Kevin Tenney – Fairgrounds Manager
Stacy Gates - Event Coordinator
Jeri Heimann - Administrative Assistant
Jim Pennington – Maintenance Supervisor
David Marshall – Maintenance
Jason Nettleton – Maintenance
Chris Brott – Maintenance
To operate and manage a facility that provides and promotes a safe, clean, enjoyable and a comfortable environment for public use and participation. To provide an environment for individuals, families and the community that enhances partnerships and creates quality agricultural, business, recreational events and activities.
The Lewis and Clark County Fairgrounds consist of one hundred sixty (160) acres located at the north edge of the city of Helena on the northwest side of town.
In 1868 and 1869, a group called the Helena Valley Organizers rented land near the Green Meadow Country Club and held an exposition to promote goods and services available in the area.
A new group formed The Montana Agricultural Mineral and Mechanical Associated (MAMMA), raised money, purchased land at the current fairgrounds location, erected the first buildings, and held the first territorial fair in 1870.
Helena citizens bought the land and buildings from MAMMA for $10,000 and turned the property over to the Montana State Legislature. The Legislature reorganized the fairgrounds and named it Montana State Fair. In 1903, the gates opened to 20,000 enthusiastic visitors.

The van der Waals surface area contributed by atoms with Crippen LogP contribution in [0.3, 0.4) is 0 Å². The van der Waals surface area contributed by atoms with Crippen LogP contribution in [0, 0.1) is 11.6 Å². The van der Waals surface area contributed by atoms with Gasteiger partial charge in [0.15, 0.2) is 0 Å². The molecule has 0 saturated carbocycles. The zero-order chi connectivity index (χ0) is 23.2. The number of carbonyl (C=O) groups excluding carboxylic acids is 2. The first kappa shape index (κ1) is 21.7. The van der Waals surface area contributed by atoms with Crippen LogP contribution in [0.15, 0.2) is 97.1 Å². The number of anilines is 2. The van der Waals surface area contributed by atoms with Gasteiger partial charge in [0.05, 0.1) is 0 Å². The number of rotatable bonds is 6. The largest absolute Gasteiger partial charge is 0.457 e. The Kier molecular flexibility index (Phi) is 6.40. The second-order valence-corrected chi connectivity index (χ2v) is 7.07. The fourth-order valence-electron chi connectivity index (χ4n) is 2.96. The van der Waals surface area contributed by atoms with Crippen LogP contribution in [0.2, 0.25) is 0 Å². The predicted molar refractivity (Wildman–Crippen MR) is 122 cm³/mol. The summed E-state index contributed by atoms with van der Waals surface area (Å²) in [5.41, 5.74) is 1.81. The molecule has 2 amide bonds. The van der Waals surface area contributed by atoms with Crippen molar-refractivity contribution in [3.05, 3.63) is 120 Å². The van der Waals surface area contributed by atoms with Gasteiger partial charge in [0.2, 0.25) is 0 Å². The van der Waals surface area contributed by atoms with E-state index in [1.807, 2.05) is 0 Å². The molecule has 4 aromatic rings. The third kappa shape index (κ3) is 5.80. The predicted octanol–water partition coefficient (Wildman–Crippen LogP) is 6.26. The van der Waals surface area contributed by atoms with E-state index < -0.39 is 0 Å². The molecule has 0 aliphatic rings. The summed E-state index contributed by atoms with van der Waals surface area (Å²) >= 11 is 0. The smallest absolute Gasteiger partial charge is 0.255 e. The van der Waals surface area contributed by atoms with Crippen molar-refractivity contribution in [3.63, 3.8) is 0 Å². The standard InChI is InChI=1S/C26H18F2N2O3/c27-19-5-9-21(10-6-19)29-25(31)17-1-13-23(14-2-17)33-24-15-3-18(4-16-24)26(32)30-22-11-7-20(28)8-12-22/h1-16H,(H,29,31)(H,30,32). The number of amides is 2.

In 1911, 25,000 people from all over Montana came to witness the first airplane flight over the Rocky Mountains, by a 19-year-old named Cromwell Dixon. He took off from the fairgrounds, landed atop the Rockies and returned to the roar of the crowd.
In 1915, the fair was at its zenith. Exhibits swelled to 15,000 and attendance rose to 50,000. The Montana State Fair had become an agricultural extravaganza.
In the following 17 years, falling agriculture prices, the depression, grasshoppers, drought and competition for fair dates with Great Falls caused a continuous decline in attendance. In 1932, the final State Fair was held in Helena. The month long, October 1935 earthquakes, killed two people on the grounds. It damaged buildings and water mains, destroyed the new horticultural building and the entrance to the facility.
For the next 20 years, much of the fairgrounds closed and the State Fair moved to Great Falls. Buildings continued to deteriorate.
The late 1950’s witnessed a new beginning at the Fairgrounds with the construction of the 20,000 square foot, dirt floor Multi-purpose building. In 1959, the Lewis & Clark Fairgrounds Association formed to open all parts of the 160 acres to public use. By 1961, the first Last Chance Stampede was held and by 1969, the Lewis & Clark County Fair was added to events on the last weekend in July each year.
Major changes and improvements took place funded in part by the Johnson Administration’s “War on Poverty” programs and other resources. Large areas of the southern and western grounds were reconfigured into a children’s park, picnic area, parking lots and recreational vehicle campgrounds.